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On the subject of context: There is an emerging OASIS standard called
"Content Assembly Mechanism" (CAM ). In short, it enables a run-time
binding of context. It is in its infancy, but when released will enable
(business process) context to be applied to a "generic" schema and XML
document instances to be produced that reflect the proper context for
various parts of the XML document instances.
Booz | Allen | Hamilton
Sean McGrath wrote:
> (I'm playing catch-up on the list. Apologies).
> [Chiusano Joseph]
> >Here are several off the top of my head:
> >(1) "feet":
> > - One occurrence could be a string that contains the anatomical
> >condition of a foot, perhaps in a list of body parts in a doctor's form;
> >- Another occurrence could be a distance;
> Hello Joseph. The start of this post is a response to your e-mail
> but the rest of it is a rant against namespaces. Its not a rant
> against your post!
> As for the example of different occurrences of "feed".
> One word:
> The element structure of XML is a simple, elegant way of
> contextualising chunks of text. XPath etc. give you techniques for
> interacting with that context.
> The element context of XML is all you need to resolve the multiple
> occurrences of "feet" elements in your example.
> As far as XML tools are concerned, where is the "collission"?
> Does the collisson stop a WF parser checking well-formedmess? No.
> Does it stop an XPATH processor winding its way through
> the nodes? No.
> If you need to distinguish one element from another - regardless of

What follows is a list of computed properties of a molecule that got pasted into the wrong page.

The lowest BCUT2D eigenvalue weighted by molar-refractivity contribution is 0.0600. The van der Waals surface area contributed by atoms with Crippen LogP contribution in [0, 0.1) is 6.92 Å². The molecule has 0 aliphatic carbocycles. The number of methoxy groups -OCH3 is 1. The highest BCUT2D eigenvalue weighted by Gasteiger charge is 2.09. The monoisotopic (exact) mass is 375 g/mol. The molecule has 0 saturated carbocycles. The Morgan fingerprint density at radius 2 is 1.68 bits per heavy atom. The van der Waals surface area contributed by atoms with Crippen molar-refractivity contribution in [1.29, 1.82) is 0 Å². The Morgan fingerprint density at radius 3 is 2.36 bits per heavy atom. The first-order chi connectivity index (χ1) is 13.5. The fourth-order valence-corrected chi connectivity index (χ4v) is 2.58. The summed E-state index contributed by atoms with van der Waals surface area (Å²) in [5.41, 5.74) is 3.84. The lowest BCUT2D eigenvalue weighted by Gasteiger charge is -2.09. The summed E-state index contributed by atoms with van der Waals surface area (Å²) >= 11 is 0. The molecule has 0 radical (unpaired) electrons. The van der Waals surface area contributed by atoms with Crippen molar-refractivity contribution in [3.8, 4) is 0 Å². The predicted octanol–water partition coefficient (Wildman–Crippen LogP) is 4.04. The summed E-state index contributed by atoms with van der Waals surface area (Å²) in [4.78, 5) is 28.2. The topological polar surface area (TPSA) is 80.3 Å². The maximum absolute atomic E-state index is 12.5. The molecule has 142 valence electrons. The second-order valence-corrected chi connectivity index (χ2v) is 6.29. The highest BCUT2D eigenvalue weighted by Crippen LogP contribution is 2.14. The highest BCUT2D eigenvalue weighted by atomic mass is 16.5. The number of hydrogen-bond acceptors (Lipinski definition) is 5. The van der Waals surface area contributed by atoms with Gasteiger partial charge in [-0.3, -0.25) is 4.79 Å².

> whether or not they share the same element type
> name - you can use the element *context* to do so.
> The element structure gives you all the context machinery you
> need. Namespaces simple adds more context machinery. As
> pointless as it is complex.
> The extra context machinery is unnecessary and extremely
> counterproductive. It adds complexity in-your-face all
> the way through XML application development and
> XML interchange.
> Anybody who thinks this is not the case has a much better way of
> writing XML applications than I have (and is keeping the details to
> themselves to boot :-).
> Name collision lower down than application-level semantics is a myth.
> At the application level, you have the full power of the element
> context model to handle it.
> If you need to differentiate elements for interchange purposes, interchange
> XPaths along with the instance. What's the problem?
> Adding another context model - a complex context model at that - from
> the UnicodeWithAngleBrackets, right the way up to the application,
> is a really, really bad idea.
> Its also another dreadful example of more and more *stuff* being piled
> into XML without any apparent thought for how functionality can
> be modularised, pipelined and otherwise kept from exploding in our
> faces in one big fireball of complexity.
> The alternative to namespaces? XML + XPath.
> Why not? Lets explore it.
> All around me I see SAXes, XPaths, DOMs etc. etc. that
> are infested with namespace complexity.
> I see programmers all over the map pulling tufts of their own hair out.
> Programmers who strongly suspect that, in this case, the XML appointed
> emperor has no clothes, but are reticent to come forward and say so.
> There simply must be a better way.
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org:Booz | Allen | Hamilton;IT Digital Strategies Team
adr:;;8283 Greensboro Drive;McLean;VA;22012;
fn:Joseph M. Chiusano